• Heart Failure
  • Cardiovascular Clinical Consult
  • Adult Immunization
  • Hepatic Disease
  • Rare Disorders
  • Pediatric Immunization
  • Implementing The Topcon Ocular Telehealth Platform
  • Weight Management
  • Monkeypox
  • Guidelines
  • Men's Health
  • Psychiatry
  • Allergy
  • Nutrition
  • Women's Health
  • Cardiology
  • Substance Use
  • Pediatrics
  • Kidney Disease
  • Genetics
  • Complimentary & Alternative Medicine
  • Dermatology
  • Endocrinology
  • Oral Medicine
  • Otorhinolaryngologic Diseases
  • Pain
  • Gastrointestinal Disorders
  • Geriatrics
  • Infection
  • Musculoskeletal Disorders
  • Obesity
  • Rheumatology
  • Technology
  • Cancer
  • Nephrology
  • Anemia
  • Neurology
  • Pulmonology

Methadone as Analgesic: A Quiz


Methadone is an effective analgesic but is seldom prescribed for pain. What do you know about its properties, pitfalls, and potential?

Although methadone is considered to be at least equal to the other opioid analgesics in terms of efficacy and has pharmacologic characteristics that separate it from these other medications, misconceptions and concerns about the drug may limit its use. The following questions regard the use of methadone as an analgesic.

1. Methadone can only be prescribed as an analgesic for outpatients by an accredited methadone treatment program.

A. True

B. False

Please click here for answer, discussion, and next question.

Answer: B. False

With a few rare exceptions, accreditation as a methadone treatment facility is required to dispense methadone for the treatment of opioid addiction. When prescribed as an analgesic, however, the requirements are the same as for all the other DEA Schedule II opioid analgesics. It is therefore important to document clearly in patients' records the purpose of the methadone.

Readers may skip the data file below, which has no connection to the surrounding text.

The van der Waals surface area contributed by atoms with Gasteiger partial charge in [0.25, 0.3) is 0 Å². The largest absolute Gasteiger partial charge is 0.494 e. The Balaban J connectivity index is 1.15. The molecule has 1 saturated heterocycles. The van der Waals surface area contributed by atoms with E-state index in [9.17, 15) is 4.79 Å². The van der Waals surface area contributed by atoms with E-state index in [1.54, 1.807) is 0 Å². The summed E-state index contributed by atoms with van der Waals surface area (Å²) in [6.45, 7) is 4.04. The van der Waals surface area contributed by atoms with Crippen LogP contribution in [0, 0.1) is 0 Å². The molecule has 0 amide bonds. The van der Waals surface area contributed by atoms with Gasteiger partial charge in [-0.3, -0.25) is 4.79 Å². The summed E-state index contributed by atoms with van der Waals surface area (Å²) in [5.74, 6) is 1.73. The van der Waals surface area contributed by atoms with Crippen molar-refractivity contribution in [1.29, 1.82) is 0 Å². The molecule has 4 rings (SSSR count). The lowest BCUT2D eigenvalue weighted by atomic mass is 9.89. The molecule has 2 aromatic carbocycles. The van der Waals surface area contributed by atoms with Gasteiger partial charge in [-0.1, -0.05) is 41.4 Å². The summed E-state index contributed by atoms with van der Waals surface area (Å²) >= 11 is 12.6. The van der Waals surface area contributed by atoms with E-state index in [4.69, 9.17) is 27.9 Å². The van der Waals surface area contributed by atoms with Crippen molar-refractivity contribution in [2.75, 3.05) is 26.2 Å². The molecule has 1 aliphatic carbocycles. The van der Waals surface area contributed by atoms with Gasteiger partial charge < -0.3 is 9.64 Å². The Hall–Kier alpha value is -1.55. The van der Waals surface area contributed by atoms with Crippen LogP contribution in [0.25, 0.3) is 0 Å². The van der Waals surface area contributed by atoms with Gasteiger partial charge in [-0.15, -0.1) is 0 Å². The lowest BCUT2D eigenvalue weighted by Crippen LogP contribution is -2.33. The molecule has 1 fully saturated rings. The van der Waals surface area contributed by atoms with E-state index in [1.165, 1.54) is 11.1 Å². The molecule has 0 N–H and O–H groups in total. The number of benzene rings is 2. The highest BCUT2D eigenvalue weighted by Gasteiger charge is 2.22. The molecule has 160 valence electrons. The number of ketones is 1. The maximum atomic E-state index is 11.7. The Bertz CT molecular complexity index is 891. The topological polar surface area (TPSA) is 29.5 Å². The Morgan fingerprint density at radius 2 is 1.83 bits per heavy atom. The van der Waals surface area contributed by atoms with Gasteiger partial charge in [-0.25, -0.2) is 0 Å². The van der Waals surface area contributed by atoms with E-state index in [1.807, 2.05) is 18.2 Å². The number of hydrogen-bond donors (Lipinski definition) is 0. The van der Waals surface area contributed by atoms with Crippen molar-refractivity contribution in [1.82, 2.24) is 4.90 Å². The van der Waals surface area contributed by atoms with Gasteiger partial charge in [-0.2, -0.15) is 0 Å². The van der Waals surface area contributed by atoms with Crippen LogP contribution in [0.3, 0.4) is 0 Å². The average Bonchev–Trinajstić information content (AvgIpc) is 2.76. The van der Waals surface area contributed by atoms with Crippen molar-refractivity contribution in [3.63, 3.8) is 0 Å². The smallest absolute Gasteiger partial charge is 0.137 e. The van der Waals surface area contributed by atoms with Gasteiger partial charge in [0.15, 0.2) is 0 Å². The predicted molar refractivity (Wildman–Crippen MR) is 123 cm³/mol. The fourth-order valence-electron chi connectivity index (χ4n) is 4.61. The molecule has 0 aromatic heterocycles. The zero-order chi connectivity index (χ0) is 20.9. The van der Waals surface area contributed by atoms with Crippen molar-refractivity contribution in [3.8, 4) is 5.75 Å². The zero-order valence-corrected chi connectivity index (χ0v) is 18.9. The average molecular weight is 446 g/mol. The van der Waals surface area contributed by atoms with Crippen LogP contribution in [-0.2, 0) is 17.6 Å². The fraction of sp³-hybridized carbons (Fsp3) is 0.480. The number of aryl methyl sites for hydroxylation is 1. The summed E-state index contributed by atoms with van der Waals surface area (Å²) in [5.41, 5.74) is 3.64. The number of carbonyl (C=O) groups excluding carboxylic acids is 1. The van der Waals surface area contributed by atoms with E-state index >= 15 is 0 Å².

2. The best schedule for starting methadone is:

A. One dose q24h

B. One dose q12h

C. One dose q8h

Please click here for answer, discussion, and next question.

Answer: C. One dose q8h

Although methadone has a long half life (15-60 hours with an average of 30 hours) which is why it only needs to be taken q24h for the treatment of opioid addiction, its analgesic effect is much shorter (4-8h) and therefore when used to treat pain it needs to be taken more frequently-on a q8h or q6h schedule.


3. How many days does it usually take before methadone begins to exert a marked analgesic effect?

A. One

B. Two

C. Three

D. Five

Please click here for answer, discussion, and next question.

Answer: D. Five days

It usually takes at least 3-5 times the half-life of the drug before a steady state is attained and the effects of the drug observed.


4. How does methadone differ from most of the other long-acting/extended release (LA/ER) opioid analgesics?

A. In addition to being an opioid receptor agonist, it is also an NMDA receptor antagonist.

B. It has a higher potential for abuse and addiction than other opioid analgesics.

C. Although it is a long-acting medication, it cannot be manipulated so that the all the medication will be released immediately.

D. A and C.

E. B and C

  Please click here for answer, discussion, and next question.  

Answer: D. A and C